Oh the brilliance! We'll say it again - oh the brilliance! It could take this reviewer his whole life to recover from the kind of brilliance he was subjected to while watching this flick. More likely, the reviewer might not ever recover.
There are concepts and there are concepts - and then, there are CONCEPTS. Bunny N Cherry is born of one such CONCEPT - the likes of which has surely never been heard of in world cinema. Allow us to introduce to you brilliance, the likes of which you never knew existed.
Karthik aka Bunny (Prince) is a soft-spoken software engineer, while Charan aka Cherry (Mahat Raghavendra) is a rough-mannered jobless engineering graduate. The two lead their separate lives without much ado - but fate (or the director) intervenes. The two are involved in an accident, and are rushed to a hospital with head injuries.
The director plays his masterstroke here by introducing Yandamuri Veerendranath (the self-proclaimed psychological guru) as a brain surgeon. This surgeon decides that it is too risky to operate on the two as they have blood clots near the hippocampus (an important part of the brain, one that dictates memory), and calls upon Dr. Saxena (Suman) for advice. Dr. Saxena hits upon a brilliant idea of transplanting neurons between the brains of the two (how that solves the problem of blood clots is beyond us) - oh the brilliance!
At the end of this path-breaking operation, Bunny finds that he is trapped in Cherry's body while Cherry finds himself in Bunny's body. The two decide to have a "reverse" operation so that their neurons are inserted in the right place, but Dr. Saxena is out of the country for three weeks forcing them to lead each other's lives. The comedy of errors that results is supposed to be the second half of the movie.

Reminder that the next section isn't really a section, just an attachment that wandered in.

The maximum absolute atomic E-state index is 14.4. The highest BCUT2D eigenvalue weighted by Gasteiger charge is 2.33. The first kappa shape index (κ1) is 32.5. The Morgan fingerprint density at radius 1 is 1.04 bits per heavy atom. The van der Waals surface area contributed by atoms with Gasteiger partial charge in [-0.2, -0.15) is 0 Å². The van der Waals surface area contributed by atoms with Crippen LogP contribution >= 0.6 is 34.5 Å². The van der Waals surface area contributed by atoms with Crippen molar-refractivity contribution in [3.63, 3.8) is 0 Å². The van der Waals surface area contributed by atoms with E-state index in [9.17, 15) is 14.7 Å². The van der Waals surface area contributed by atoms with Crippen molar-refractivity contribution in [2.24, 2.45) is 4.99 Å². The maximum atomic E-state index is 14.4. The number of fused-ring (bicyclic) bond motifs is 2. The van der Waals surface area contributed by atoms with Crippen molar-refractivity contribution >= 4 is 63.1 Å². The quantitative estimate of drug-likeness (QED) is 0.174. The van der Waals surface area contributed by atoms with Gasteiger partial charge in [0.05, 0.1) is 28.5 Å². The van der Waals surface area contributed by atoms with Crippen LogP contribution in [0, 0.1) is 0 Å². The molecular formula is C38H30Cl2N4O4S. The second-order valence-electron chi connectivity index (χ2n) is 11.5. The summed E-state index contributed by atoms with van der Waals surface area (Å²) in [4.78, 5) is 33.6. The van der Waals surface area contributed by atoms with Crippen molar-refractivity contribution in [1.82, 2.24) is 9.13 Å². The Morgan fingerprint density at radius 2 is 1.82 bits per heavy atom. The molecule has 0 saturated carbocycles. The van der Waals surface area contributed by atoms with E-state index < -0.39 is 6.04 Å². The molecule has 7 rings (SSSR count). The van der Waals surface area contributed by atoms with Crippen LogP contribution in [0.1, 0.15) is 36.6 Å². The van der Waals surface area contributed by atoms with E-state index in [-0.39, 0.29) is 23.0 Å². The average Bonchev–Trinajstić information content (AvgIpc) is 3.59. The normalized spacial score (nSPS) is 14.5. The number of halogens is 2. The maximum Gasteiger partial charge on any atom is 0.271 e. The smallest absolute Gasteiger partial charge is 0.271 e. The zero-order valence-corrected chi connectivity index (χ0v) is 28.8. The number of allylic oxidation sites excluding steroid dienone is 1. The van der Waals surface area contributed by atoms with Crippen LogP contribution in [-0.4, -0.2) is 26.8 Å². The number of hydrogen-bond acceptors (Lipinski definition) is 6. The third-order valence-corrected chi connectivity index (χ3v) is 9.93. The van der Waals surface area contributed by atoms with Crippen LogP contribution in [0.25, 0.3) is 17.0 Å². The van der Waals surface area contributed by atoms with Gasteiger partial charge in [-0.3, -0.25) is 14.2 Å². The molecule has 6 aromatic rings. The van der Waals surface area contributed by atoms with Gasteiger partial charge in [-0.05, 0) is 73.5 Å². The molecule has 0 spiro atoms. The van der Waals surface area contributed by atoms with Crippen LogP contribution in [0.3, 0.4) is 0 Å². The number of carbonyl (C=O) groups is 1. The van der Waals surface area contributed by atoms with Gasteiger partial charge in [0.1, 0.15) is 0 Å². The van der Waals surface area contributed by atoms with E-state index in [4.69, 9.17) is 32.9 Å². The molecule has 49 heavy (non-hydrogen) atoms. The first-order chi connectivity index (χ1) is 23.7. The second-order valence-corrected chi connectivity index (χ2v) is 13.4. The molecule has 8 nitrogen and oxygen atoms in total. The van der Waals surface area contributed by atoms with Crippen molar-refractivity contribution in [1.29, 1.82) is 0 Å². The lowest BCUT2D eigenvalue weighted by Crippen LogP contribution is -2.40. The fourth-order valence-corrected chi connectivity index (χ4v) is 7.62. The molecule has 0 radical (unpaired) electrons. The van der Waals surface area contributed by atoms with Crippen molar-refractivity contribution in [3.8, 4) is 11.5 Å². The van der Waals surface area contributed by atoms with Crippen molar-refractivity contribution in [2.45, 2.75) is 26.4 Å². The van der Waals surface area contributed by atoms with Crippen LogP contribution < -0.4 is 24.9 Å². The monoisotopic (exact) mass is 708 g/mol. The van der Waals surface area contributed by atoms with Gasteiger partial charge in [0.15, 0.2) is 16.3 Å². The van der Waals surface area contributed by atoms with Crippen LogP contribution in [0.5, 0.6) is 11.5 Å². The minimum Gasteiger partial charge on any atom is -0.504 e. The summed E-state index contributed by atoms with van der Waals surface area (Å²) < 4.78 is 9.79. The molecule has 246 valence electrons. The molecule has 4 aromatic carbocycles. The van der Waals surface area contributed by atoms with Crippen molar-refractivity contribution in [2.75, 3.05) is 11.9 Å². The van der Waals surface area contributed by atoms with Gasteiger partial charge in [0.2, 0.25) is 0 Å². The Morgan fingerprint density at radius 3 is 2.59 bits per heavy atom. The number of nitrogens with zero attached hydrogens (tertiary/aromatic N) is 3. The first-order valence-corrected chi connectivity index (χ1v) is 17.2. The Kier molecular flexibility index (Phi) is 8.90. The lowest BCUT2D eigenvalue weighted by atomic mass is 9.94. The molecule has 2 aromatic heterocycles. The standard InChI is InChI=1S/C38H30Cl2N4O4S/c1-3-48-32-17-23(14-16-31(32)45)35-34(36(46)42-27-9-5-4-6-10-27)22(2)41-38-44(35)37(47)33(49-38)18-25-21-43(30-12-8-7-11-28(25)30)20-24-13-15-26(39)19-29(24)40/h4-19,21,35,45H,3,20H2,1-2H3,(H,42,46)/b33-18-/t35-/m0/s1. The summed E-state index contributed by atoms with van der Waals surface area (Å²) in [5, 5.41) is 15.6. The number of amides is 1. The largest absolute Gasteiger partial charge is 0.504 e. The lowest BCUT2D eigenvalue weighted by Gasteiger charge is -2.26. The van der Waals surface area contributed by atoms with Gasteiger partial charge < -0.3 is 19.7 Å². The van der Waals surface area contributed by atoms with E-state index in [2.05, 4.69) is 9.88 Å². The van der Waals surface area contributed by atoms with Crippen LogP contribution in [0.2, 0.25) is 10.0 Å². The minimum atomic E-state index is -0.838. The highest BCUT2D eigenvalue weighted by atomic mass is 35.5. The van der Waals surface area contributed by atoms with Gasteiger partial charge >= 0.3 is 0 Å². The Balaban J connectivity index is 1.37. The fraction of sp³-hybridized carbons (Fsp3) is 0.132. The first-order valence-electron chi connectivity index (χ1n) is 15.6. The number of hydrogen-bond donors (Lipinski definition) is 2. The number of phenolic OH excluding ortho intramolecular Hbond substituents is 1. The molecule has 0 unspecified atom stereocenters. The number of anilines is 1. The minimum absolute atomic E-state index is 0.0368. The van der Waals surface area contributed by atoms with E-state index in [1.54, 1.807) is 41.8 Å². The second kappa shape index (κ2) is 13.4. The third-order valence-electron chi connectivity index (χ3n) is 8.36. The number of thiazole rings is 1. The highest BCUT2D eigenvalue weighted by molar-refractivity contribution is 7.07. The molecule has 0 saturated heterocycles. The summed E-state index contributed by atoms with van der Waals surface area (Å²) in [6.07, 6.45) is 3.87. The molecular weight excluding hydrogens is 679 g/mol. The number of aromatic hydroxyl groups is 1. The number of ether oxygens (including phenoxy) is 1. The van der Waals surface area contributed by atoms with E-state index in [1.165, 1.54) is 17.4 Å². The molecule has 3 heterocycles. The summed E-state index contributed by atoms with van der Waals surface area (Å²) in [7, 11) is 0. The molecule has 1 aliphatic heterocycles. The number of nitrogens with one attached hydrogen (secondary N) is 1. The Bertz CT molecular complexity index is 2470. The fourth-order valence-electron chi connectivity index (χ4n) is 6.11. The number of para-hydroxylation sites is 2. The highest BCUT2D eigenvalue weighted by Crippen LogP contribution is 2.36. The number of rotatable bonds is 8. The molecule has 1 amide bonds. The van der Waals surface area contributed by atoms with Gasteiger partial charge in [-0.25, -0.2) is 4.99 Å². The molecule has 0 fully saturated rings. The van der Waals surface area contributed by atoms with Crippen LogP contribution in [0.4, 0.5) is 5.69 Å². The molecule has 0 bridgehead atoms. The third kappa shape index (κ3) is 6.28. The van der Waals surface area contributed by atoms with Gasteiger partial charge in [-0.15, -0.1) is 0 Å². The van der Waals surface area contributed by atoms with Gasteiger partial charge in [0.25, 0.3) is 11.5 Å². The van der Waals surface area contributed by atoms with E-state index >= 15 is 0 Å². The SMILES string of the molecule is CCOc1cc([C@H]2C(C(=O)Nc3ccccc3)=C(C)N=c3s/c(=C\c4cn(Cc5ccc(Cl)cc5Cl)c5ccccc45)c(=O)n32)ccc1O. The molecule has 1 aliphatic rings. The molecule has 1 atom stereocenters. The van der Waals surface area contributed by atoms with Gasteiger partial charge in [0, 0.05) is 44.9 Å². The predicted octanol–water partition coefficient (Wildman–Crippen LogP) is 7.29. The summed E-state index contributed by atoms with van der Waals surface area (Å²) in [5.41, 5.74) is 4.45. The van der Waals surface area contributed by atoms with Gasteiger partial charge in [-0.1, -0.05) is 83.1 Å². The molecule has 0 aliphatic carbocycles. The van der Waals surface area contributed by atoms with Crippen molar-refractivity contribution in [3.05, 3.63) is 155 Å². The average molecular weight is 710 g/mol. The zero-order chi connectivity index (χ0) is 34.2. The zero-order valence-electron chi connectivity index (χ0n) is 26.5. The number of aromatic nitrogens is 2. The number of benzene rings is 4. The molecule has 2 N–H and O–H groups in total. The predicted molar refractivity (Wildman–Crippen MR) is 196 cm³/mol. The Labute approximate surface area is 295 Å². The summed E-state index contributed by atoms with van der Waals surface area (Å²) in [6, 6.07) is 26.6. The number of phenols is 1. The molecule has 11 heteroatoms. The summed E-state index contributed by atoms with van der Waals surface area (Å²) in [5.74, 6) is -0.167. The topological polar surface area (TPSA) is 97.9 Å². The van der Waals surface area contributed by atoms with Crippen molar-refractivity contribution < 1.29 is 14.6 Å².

However, the second half also involves a sub-plot about Bunny's college friend, who dies trying to execute an engineering project involving power generation. Bunny holds himself responsible for the death, and conceives an ingenious project (more brilliance in store).
Bunny's project involves placing piston-styled machines under rubber speed-breakers. Whenever vehicles pass over these speed-breakers, the pistons are activated, and energy is generated. When these are connected to an inverter, the energy can be converted into power - oh the brilliance!
This "project" is approved by "foreign" delegates who exclaim "Indians are intelligents" at the end of the presentation. Once this is done, Dr. Saxena promptly returns, and performs the same (brain transplant) operation yet again, restoring the lives of Bunny and Cherry to each other - oh the brilliance!
There is also space for two love-stories in this brilliant plot. More brilliance is in store when one of the girls tells Bunny (with Cherry's brain) that she loves his mind (!!!), and hence we are supposed to understand that she loves Cherry and not Bunny - oh the brilliance!
The plot is enacted by some brilliant actors including Prince and Mahat Raghavendra. Both Prince and Mahat share roughly 5 expressions between the two. While Mahat at least manages to try some dancing, Prince fails even at this department. There are two female leads who do not even play an ornamental part in the movie. They are around for only the songs. Brahmanandam is there for three scenes, all of which must have been shot in less than a day.
There were a few songs, but the brilliance of the plot left us too numb to notice them. The technical departments do a fair job, to give them credit. It is the director and the scriptwriter who are entirely at fault here.
Bunny N Cherry is one of those films that make you say aloud "Did the cast and crew see the movie at least once before it released? What did they think of it?" You might end up saying this over and over again - enough number of times for people to think of calling Erragadda. Just like this reviewer, who has been repeating the word "brilliance" over and over and over again.